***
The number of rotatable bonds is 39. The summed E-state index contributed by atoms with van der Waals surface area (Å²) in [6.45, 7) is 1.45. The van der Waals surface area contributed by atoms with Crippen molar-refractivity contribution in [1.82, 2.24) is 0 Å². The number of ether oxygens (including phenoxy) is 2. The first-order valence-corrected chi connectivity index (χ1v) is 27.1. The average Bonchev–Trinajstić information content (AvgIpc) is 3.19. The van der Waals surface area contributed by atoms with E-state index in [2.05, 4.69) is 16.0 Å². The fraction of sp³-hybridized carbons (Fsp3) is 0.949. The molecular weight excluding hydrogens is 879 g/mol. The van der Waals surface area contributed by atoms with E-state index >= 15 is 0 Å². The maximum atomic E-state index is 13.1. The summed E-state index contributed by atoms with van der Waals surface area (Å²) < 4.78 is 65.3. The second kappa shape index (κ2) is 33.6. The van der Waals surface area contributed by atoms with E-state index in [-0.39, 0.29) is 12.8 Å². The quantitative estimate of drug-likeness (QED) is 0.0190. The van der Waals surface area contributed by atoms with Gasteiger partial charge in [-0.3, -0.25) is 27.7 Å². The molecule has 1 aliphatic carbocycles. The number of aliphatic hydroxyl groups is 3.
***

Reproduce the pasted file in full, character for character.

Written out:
The number of rotatable bonds is 39. The summed E-state index contributed by atoms with van der Waals surface area (Å²) in [6.45, 7) is 1.45. The van der Waals surface area contributed by atoms with Crippen molar-refractivity contribution in [1.82, 2.24) is 0 Å². The number of ether oxygens (including phenoxy) is 2. The first-order valence-corrected chi connectivity index (χ1v) is 27.1. The average Bonchev–Trinajstić information content (AvgIpc) is 3.19. The van der Waals surface area contributed by atoms with E-state index in [2.05, 4.69) is 16.0 Å². The fraction of sp³-hybridized carbons (Fsp3) is 0.949. The molecular weight excluding hydrogens is 879 g/mol. The van der Waals surface area contributed by atoms with E-state index >= 15 is 0 Å². The maximum atomic E-state index is 13.1. The summed E-state index contributed by atoms with van der Waals surface area (Å²) < 4.78 is 65.3. The second kappa shape index (κ2) is 33.6. The van der Waals surface area contributed by atoms with E-state index in [-0.39, 0.29) is 12.8 Å². The quantitative estimate of drug-likeness (QED) is 0.0190. The van der Waals surface area contributed by atoms with Gasteiger partial charge in [-0.3, -0.25) is 27.7 Å². The molecule has 1 aliphatic carbocycles. The number of aliphatic hydroxyl groups is 3.